The purpose of a class diagram is to depict the classes within a model. In an object oriented application classes have attributes (ie. member variables), operations (member functions) and relationships with other classes. The UML class diagram is used to depict all these.
The fundamental element of the class diagram is a square or rectangular icon that represents a class.
A class icon rectangle is often divided into three compartments. The topmost compartment
contains the name of the class. The middle compartment contains a list of attributes (member variables), and the bottom compartment contains a list of operations (member functions).
In many diagrams, the bottom two compartments are omitted for improved clarity. Even when they are present, they often do not list every attribute and operations.
This ability to abbreviate an icon is one of the hallmarks of UML. The class icons in UML diagrams are frequently abbreviated for clarity. There is typically never a need to show every attribute and operation of a class on any diagram.
Notice that, in the diagrams, that each member variable is followed by a colon and by the type of the variable. If the type is redundant, or otherwise unnecessary, it can be omitted. Notice also that the return values follow the member functions in a similar fashion. Again, these can be omitted.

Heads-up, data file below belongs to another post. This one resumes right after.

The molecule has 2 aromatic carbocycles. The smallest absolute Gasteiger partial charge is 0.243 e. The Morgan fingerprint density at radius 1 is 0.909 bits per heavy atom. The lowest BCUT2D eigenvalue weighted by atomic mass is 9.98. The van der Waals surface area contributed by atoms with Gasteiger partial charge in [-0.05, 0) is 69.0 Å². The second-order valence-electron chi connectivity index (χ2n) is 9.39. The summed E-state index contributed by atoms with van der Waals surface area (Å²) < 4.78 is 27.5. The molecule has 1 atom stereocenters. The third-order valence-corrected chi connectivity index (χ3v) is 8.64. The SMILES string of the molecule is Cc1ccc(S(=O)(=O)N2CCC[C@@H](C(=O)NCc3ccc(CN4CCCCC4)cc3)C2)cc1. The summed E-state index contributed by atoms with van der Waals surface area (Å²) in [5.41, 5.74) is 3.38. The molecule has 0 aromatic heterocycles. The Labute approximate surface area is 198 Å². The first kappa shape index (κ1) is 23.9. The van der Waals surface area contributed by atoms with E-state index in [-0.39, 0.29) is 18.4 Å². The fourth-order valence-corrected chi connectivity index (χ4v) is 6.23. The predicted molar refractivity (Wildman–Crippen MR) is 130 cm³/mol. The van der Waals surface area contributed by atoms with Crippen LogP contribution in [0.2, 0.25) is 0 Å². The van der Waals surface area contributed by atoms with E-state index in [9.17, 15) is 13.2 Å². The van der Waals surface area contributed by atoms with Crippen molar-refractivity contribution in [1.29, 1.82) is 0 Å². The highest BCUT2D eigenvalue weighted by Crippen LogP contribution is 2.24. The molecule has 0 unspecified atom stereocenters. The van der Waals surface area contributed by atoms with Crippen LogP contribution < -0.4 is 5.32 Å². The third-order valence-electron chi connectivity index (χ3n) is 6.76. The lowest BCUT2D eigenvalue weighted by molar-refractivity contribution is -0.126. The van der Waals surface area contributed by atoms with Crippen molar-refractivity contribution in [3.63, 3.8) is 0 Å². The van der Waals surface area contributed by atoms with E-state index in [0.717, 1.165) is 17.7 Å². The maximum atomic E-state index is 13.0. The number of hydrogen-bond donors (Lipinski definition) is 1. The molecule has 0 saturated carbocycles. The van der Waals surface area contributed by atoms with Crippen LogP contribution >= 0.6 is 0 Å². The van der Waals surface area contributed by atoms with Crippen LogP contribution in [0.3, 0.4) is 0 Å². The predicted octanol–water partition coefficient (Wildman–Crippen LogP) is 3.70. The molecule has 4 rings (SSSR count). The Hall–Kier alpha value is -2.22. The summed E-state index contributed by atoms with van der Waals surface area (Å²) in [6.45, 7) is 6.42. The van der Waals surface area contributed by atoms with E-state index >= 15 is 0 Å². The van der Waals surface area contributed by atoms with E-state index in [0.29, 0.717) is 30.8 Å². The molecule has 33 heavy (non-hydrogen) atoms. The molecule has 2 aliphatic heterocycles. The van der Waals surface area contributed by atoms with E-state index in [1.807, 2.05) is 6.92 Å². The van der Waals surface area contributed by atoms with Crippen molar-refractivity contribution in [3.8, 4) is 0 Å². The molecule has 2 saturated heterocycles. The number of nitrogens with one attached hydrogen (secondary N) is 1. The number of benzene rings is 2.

The inheritance relationship in UML is depicted by a triangular arrowhead. This arrowhead points to the base class. One or more lines flow from the base of the arrowhead connecting it to the derived classes.
Aggregation / Association
The weak form of aggregation is denoted with an open diamond. This relationship denotes that the aggregate class (the class with the white diamond touching it) is in some way the “whole”, and the other class in the relationship is somehow “part” of that whole.
A question newcomers to UML often ask is “What is the difference between an aggregation and an association”? The difference is subtle, and often not visible from actual code. Aggregation denotes whole/part relationships whereas associations do not. However, there is not likely to be much difference in the way that the two relationships are implemented. That is, it would be very difficult to look at the code and determine whether a particular relationship ought to be aggregation or association. For this reason many practitioners ignore the aggregation relationship altogether.
There are classes that have nothing but pure virtual functions. In Java such entities are not classes at all; they are a special language element called an interface. UML has followed the Java example and has created some special syntactic elements for such entities.
In this blog post I have described a few of the notational elements of UML. In future posts I will expand upon this notation by showing how to use it for solving some real world software design issues.